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One of the numerical characteristics of the probability distribution of a random variable. For a random variable with density (cf. Density of a probability distribution), a mode is any point where is maximal. A mode is also defined for discrete distributions: If the values of a random variable with distribution are arranged in increasing order, then a point is called a mode if and .

Distributions with one, two or more modes are called, respectively, unimodal (one-peaked or single-peaked), bimodal or multimodal. The most important in probability theory and mathematical statistics are the unimodal distributions (cf. Unimodal distribution). Along with the mathematical expectation and the median (in statistics) the mode acts as a measure of location of the values of a random variable. For distributions which are unimodal and symmetric with respect to some point , the mode is equal to and to the median and to the mathematical expectation, if the latter exists.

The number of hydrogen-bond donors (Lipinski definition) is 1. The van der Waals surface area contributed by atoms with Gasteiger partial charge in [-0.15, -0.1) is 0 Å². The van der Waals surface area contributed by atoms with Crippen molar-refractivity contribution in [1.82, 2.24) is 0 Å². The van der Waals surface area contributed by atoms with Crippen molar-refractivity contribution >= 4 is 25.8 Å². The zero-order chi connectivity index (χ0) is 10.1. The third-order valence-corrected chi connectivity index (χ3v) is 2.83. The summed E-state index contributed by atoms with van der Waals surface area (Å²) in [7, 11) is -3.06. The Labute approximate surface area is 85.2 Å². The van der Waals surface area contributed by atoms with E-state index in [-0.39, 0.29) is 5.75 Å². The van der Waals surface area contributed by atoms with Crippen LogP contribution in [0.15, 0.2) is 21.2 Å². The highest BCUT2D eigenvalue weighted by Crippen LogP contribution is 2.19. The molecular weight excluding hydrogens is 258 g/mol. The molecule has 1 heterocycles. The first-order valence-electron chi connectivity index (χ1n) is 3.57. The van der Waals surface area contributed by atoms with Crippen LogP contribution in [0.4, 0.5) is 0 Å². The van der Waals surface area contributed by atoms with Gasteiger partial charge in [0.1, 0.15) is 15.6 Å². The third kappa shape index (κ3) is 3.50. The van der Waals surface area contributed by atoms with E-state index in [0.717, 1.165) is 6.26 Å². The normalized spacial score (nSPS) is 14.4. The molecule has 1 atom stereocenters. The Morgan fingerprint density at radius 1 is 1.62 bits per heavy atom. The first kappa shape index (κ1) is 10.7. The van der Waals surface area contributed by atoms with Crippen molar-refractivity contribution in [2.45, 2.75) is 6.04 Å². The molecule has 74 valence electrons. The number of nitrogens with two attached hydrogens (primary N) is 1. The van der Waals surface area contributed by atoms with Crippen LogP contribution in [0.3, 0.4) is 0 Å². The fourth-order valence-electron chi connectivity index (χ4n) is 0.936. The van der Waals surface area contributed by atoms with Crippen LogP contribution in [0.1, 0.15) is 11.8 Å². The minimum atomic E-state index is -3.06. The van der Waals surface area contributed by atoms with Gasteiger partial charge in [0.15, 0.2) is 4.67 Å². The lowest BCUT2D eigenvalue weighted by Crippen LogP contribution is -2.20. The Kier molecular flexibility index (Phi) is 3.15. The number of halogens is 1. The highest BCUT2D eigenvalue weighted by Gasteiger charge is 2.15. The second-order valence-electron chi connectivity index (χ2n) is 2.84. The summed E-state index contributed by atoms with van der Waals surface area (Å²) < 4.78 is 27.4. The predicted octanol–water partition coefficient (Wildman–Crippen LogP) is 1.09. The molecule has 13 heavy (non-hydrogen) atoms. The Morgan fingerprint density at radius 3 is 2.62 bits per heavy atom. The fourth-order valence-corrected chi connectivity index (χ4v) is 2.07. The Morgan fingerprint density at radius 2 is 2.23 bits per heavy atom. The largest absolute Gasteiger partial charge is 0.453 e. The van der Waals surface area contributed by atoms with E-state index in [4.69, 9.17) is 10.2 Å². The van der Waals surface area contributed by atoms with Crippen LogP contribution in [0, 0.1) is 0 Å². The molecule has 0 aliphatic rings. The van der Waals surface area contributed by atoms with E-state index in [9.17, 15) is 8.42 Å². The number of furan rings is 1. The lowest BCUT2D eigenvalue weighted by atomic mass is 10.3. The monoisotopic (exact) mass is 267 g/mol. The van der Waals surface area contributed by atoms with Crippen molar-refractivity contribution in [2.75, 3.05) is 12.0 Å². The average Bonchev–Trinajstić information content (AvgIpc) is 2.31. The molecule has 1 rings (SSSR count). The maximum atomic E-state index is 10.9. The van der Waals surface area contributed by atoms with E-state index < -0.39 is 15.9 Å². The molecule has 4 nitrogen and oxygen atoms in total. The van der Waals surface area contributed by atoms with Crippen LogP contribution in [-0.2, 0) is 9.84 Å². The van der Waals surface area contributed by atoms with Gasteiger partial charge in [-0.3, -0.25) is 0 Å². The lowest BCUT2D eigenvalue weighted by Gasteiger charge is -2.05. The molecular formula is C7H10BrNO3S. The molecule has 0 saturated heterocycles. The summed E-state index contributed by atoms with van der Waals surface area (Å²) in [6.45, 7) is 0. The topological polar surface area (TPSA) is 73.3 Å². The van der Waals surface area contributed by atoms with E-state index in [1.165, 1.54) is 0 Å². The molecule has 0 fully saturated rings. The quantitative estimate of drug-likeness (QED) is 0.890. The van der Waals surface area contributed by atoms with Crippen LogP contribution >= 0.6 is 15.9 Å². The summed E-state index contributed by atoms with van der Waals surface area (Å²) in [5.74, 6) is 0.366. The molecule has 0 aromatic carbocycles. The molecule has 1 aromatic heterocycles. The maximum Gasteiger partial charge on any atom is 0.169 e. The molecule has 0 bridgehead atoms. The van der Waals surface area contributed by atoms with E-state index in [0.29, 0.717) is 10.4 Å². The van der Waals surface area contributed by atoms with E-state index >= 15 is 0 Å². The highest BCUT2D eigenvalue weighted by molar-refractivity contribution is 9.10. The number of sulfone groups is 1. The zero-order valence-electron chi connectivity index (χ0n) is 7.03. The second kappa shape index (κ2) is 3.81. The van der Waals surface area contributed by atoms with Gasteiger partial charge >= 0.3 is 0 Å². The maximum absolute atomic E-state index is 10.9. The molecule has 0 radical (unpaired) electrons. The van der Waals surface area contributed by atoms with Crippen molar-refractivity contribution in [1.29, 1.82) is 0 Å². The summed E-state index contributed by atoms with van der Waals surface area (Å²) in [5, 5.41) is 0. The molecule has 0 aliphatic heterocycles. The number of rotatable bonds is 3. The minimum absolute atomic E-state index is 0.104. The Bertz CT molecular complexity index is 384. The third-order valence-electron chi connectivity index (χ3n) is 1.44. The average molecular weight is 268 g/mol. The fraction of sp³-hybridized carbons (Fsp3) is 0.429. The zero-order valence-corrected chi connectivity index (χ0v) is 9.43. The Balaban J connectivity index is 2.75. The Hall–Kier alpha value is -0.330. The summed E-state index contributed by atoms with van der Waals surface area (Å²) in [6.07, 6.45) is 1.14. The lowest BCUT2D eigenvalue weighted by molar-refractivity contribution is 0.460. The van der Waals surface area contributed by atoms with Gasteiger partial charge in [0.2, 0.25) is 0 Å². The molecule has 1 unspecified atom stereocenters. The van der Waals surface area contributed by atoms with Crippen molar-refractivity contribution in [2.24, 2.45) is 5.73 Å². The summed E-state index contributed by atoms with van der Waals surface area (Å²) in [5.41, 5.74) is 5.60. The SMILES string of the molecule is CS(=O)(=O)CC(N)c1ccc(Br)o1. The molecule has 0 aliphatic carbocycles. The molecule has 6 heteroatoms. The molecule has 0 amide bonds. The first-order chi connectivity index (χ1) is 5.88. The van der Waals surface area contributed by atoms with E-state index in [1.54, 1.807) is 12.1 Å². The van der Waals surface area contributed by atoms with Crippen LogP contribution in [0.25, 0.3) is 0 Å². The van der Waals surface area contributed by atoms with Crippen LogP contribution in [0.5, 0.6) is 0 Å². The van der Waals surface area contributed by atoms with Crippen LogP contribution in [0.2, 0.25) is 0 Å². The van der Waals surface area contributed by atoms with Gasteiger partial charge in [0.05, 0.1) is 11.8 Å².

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References

[a1] A.M. Mood, F.A. Graybill, "Introduction to the theory of statistics" , McGraw-Hill (1963)
[a2] L. Breiman, "Statistics with a view towards applications" , Houghton Mifflin (1973) pp. 34–40
How to Cite This Entry:
Mode. A.V. Prokhorov (originator), Encyclopedia of Mathematics. URL: http://www.encyclopediaofmath.org/index.php?title=Mode&oldid=16879
This text originally appeared in Encyclopedia of Mathematics - ISBN 1402006098